To expedite traffic around the serving area, dining chairs are positioned against the wall. Dinner plates and the main dish are placed nearest the entrance to the dining area, a location that allows the guests to circle around the table and exit the serving area without doubling back.
Don’t Crowd Your Buffet Table
Allow enough room beside each dish for guests to rest their dinner plate while they help themselves to food that requires two utensils to serve, for example, a tossed salad. In other words, don’t crowd your buffet table with items that are too close together; it makes serving awkward, and can lead to accidents.
Use a second, or even third serving area if you find items are sitting too close together. I’ve also recommended some terrific serve ware below, which use vertical space and smart styling to create more room on your buffet table.
You’ll also want to provide space to lay the serving utensils by the serve ware they are meant to accompany, along with the lids of covered serving bowls.
Multi-Tiered Serve Ware
An easy way to save space (and avoid crowding) on your buffet table is to use multi-tiered serving pieces; they make your buffet look enticing, and easily double or triple your serving space.
Buffet Arrangement Order
- Arrange the flow of the tableware and the serving dishes in logical order, a sequence that proceeds from left to right.
- Stack dinner plates in groups of eight. A stack of plates higher than eight resembles a cafeteria or the service station in a restaurant.
- Arrange food in groups of related temperatures, such as hot foods together.
- Place salads near a cheese board (if one is provided).
- Set sauces and condiments next to the dishes they accompany.
- Place a basket of pre-buttered rolls or sliced bread near the salt and pepper shakers.
- Because a pepper mill requires both hands to manipulate, it is not placed on a buffet table.
- At the exit end of the table, lay the flatware in a row on the table, if space permits. When flatware is placed in a stacked position, the top utensil is difficult to remove.
- Place napkins last. To conserve space, present napkins overlapped, beneath each plate, wrapped around the flatware, or on each tray.
- Station a side table to hold beverages and glassware. To avoid trying to balance a plate while lifting a heavy water pitcher, lighten the load and partially fill several pitchers or carafes with water.
- Place coffee and dessert on a side table, along with the cups, saucers, dessert plates, and flatware.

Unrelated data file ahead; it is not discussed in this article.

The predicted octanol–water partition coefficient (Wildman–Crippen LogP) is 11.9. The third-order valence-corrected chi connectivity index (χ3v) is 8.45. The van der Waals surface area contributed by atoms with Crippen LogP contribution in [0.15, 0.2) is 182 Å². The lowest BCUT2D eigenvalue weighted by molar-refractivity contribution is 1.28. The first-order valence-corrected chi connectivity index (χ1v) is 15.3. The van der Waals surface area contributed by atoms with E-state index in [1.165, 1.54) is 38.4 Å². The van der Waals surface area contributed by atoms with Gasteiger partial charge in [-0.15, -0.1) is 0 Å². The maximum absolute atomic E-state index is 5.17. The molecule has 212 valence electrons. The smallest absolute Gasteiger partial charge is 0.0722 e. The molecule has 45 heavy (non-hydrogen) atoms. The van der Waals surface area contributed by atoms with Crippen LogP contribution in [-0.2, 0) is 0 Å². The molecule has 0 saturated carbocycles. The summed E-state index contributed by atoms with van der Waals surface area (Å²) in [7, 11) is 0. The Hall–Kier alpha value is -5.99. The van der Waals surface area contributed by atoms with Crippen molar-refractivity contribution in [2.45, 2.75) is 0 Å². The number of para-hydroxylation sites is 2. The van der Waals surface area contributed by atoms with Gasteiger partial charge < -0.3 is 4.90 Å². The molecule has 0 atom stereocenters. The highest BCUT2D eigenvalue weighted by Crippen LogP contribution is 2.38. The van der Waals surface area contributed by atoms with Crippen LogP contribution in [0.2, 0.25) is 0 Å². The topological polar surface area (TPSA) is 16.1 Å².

I like to use mini teaspoons (demitasse espresso spoons) for tea and coffee service: they’re less bulky and clumsy than regular teaspoons, and a little more sophisticated!
Make Self-Service Easy
Foods that are too small for tongs, but not quite right for fingers should have cocktail toothpicks. They make self-serve easier, and dress up the food, too! I prefer the disposable option (the stainless steel picks are fussy to wash, and are easily misplaced).
The Guest Procession
- Guests serve themselves entirely and sit or stand to eat.
- The guests help themselves at the buffet.
- Glasses for water and wine are placed on a sideboard or a side table near the buffet.
- Dessert and coffee are served from the buffet table or from a separate side table.
Buffet Guest Seating
Guests serve themselves in the order in which they arrive at the buffet, and eat seated wherever they are comfortable: on chairs, floor, or stairs.
Once guests have served themselves, they simply take their plates and sit wherever the hosts have designated guests to sit. Ideally, there should be enough room for every guest to be able to sit down, hold a plate, or set a glass down on the nearest table.
When possible, supply a small folding table for each chair (especially if they’re not within easy reach of a coffee or side table). To make room for used dinner plates, clear end tables of unneeded accessories and protect the furniture and flooring with strategically placed coasters.
At some buffets, guests may be seated at the dining table and/or at small tables set up for the occasion. In that case, guests won’t need to carry their cutlery, napkins, or glasses with them (so you’ll save space on the buffet table).
Guests serve themselves as at all buffets, going for second helpings, and removing their own empty plates (unless you’ll be doing that).
If small tables have been placed around the room, they are removed after the meal to provide space for conversational groups or any planned activities. This arrangement is, of course, dependent on your having enough space so that tables are neither crowded nor in the way.
Clearing the Dishes
- A friend or two can help by placing used dishes on a convenient table or sideboard.
- From there, the used dishes can be placed on trays, and carried to the kitchen unobtrusively.
- At an informal buffet, guests can simply carry their empty plates to the kitchen.
Setting Up Buffet Drinks
Place beverages and glasses on a separate sideboard or nearby table, if possible. If you are having a seated buffet, place water glasses on the tables and fill them before the guests sit down.
Wineglasses should also be at the guests’ places, but should never be filled in advance. The host passes the wine when everyone is seated, or an opened bottle of wine can be placed on each table, to be poured by the person nearest to it.
I recommend using stemless wine glasses at your buffet; they’re much less likely to be knocked over, plus they’re easier to wash.
If coffee is on the sideboard, guests may serve themselves at any time. Or the host or hostess can take a tray set with cups, a coffeepot, cream, and sugar into the living room to serve after dinner.
Coasters should be provided so that glasses are not put directly on tabletops. When there are no individual stands or tables and guests must put their glasses beside them on the floor, it is wise to use drinking glasses with a heavy base, because they’re steadier than goblets.
I find buffet-style service is the best way to ensure that everyone has a good time at your dinner party. It allows your guests to choose their favorite foods in the amounts they wish, and the host can relax and participate fully in the gathering.
Much of the preparation and set-up can be done in advance, and with the right serve ware and labeling, your evening runs pretty much on autopilot!
P.S. What are your tips for serving a fun and efficient buffet meal? Share your secrets below!